Theatre Review: Seven Guitars at the Long Beach Playhouse

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Theatre Review: Seven Guitars at the Long Beach Playhouse

From left: William Warren (Hedley) and Ebonie Marie (Louise) in Long Beach Playhouse’s Seven Guitars

From left: William Warren (Hedley) and Ebonie Marie (Louise) in Long Beach Playhouse’s Seven Guitars

Photos by Michael Hardy Photography

From left: William Warren (Hedley) and Ebonie Marie (Louise) in Long Beach Playhouse’s Seven Guitars

Photos by Michael Hardy Photography

Photos by Michael Hardy Photography

From left: William Warren (Hedley) and Ebonie Marie (Louise) in Long Beach Playhouse’s Seven Guitars

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One of six plays by Pulitzer-prize winning playwright August Wilson that each take place in a different decade, Seven Guitars– at the Long Beach Playhouse (LBPH) through June 15– is a moving meditation on hope and desperation inflected through the African-American experience. Set in 1948 Pittsburgh, the story focuses on one musician but is very much an ensemble portrait of seven men and women deciding how to live their best lives in the shadows of oppression and uncertainty.

Floyd “Schoolboy” Barton (Rayshawn Chism), a blues musician whose recorded single is a hit on the radio, is itching to return to Chicago at the invite of the record label. But he wants Vera (Latonya Kitchen)– who has already been burned once by his abandonment– to go with him.

This story is actually told in flashback with the play opening in the wake of Floyd’s funeral. We don’t know how he has died, but we see Vera grieving, along with fellow musicians Canewell (Jay Reed) and Red (Gilbert Roy DeLeon). Also sharing Vera’s common backyard are sharp-tongued landlady Louise (Ebonie Marie) and brooding older neighbor Hedley (William Warren).

The days leading up to Floyd’s funeral comprise most of the play, filled with banter among these likable characters, along with songs, stories and Hedley’s ominous, Bible-infused musings as he sharpens knives. Louise’s visiting niece Ruby (Justyn High) soon adds her alluring energy (and her own problems) to the mix.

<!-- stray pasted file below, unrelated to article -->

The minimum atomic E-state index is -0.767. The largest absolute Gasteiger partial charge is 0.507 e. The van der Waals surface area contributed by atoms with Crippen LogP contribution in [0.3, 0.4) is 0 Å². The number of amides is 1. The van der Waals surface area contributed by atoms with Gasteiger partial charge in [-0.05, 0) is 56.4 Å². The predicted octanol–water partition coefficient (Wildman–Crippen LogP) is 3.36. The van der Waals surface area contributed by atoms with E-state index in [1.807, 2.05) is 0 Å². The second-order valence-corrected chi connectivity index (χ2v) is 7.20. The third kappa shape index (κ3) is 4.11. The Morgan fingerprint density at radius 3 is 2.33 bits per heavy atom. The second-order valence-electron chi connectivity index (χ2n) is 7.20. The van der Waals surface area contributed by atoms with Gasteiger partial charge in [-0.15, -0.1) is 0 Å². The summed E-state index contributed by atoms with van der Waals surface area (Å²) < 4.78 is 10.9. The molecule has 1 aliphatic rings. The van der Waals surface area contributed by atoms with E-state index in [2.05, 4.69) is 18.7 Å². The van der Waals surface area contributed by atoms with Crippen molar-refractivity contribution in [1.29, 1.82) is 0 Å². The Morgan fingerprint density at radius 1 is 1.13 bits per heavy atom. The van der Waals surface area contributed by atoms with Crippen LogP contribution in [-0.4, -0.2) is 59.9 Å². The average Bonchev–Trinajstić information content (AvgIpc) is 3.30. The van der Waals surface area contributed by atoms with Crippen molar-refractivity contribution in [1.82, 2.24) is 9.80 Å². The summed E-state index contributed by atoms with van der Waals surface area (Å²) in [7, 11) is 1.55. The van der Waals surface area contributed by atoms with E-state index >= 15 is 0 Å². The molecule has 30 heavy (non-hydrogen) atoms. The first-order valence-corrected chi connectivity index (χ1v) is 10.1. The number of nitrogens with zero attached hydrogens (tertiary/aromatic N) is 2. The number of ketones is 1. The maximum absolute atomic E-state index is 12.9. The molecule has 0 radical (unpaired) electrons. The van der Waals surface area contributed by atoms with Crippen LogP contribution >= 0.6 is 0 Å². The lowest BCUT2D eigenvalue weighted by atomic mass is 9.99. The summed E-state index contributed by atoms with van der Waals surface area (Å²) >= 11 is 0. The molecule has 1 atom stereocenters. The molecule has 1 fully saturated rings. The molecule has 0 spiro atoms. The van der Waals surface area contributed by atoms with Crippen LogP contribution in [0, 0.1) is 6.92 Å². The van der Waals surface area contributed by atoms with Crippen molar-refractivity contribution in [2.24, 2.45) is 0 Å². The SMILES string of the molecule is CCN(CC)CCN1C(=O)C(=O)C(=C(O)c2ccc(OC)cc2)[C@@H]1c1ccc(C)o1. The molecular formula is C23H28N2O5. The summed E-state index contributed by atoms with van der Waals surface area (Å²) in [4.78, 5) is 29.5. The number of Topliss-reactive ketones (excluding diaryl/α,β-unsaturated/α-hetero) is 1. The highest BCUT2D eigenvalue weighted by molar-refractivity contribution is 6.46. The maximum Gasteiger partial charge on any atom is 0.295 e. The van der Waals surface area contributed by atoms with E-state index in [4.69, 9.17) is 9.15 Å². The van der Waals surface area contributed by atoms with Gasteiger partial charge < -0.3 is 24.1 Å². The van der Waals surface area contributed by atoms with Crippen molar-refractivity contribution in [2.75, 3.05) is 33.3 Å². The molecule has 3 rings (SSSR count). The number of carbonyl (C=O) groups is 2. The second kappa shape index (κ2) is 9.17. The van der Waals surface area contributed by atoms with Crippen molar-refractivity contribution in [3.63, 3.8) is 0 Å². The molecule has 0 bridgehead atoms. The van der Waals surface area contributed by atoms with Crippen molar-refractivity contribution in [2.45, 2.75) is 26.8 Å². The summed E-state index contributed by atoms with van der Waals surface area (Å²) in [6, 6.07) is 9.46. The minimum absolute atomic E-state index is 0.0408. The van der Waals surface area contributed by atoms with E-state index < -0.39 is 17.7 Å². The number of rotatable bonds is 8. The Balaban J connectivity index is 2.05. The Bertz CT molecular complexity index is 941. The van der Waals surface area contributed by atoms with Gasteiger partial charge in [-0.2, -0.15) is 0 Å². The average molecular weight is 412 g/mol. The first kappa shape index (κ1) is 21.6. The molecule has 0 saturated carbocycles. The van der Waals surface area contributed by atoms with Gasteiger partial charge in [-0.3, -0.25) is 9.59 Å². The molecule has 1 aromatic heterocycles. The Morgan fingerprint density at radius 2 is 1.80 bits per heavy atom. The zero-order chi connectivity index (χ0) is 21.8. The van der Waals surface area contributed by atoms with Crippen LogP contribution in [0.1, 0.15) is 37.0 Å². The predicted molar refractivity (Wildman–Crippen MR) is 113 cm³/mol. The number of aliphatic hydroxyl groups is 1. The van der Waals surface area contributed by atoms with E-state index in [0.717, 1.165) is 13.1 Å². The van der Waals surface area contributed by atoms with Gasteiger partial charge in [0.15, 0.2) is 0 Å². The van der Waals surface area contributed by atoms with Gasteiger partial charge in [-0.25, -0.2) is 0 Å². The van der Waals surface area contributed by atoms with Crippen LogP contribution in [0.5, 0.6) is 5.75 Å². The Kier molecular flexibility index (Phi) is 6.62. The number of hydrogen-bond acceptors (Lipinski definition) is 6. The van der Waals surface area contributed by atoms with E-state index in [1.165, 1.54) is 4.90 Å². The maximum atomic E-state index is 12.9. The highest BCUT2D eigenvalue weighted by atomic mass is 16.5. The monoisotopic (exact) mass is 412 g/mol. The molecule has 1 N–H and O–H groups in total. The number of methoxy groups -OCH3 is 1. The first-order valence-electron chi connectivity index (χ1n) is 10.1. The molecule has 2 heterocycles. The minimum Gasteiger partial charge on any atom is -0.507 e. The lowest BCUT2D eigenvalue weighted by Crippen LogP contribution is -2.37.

The interactions among the men reveal a shared sense of oppression. The threat of being arrested at any moment just for being black informs their choices. Their simmering feelings find expression in music and stories, but also threaten to erupt in violence– each character has a weapon and pulls a gun or knife when things get heated.

From left: Jay Reed (Canewell), Rayshawn Chism (Floyd) and Gilbert Roy DeLeon (Red) in Long Beach Playhouse’s Seven Guitars

We thus viscerally feel how the men’s desires to achieve their dreams and live a fulfilled life is persistently thwarted by white power and whim. Desperate choices seem inevitable and result in tragic consequences. The women are left defensive, making decisions and building lives from what little the men can offer and the crumbs they leave behind.

Hedley, between his Caribbean heritage and mental incapacity, invokes a more mystical feeling of thwarted black legacy expressed through his memories, dreams and songs. He also adds uncertainty and foreboding, at one point unexpectedly executing a rooster.

Wilson’s poetic words that dive deep are given excellent voice by the well-cast ensemble. Marie as the quick-witted Louise is especially vivid, often making the audience laugh with her observations and delivery. Reed as Canewell is similarly true to character, expressively spinning yarns. DeLeon as Red is delightfully charming; Kitchen as Vera is believably warm-hearted and conflicted; Chism makes a very suitable and emotive Floyd; and High as Ruby plays her young role with confidence.

But Warren as Hedley is perhaps the most transcendent, embodying in his character the roots of black pain, the brokenness of its collective suffering, its visceral anger that lashes out in violence and its intense faith in redemption and a chance for wholeness. He is the spiritual center of the play and the character through which we feel the most devastation.

Seven Guitars is ultimately a three-hour meditation on the black experience, resonant as much today as in 1948, judging by the audience’s verbal responses during one Sunday-afternoon performance. Desperation and hope are also part of the shared human experience– we see ourselves in these characters making the most of what they have, living for their dreams.

Seven Guitars continues at the Long Beach Playhouse Mainstage Theatre, 5021 E. Anaheim St., through June 15, with shows Fridays and Saturdays at 8pm and Sundays at 2pm. Tickets are $14 to $24. For tickets and information, call the box office at (562) 494-1014 or visit lbplayhouse.org.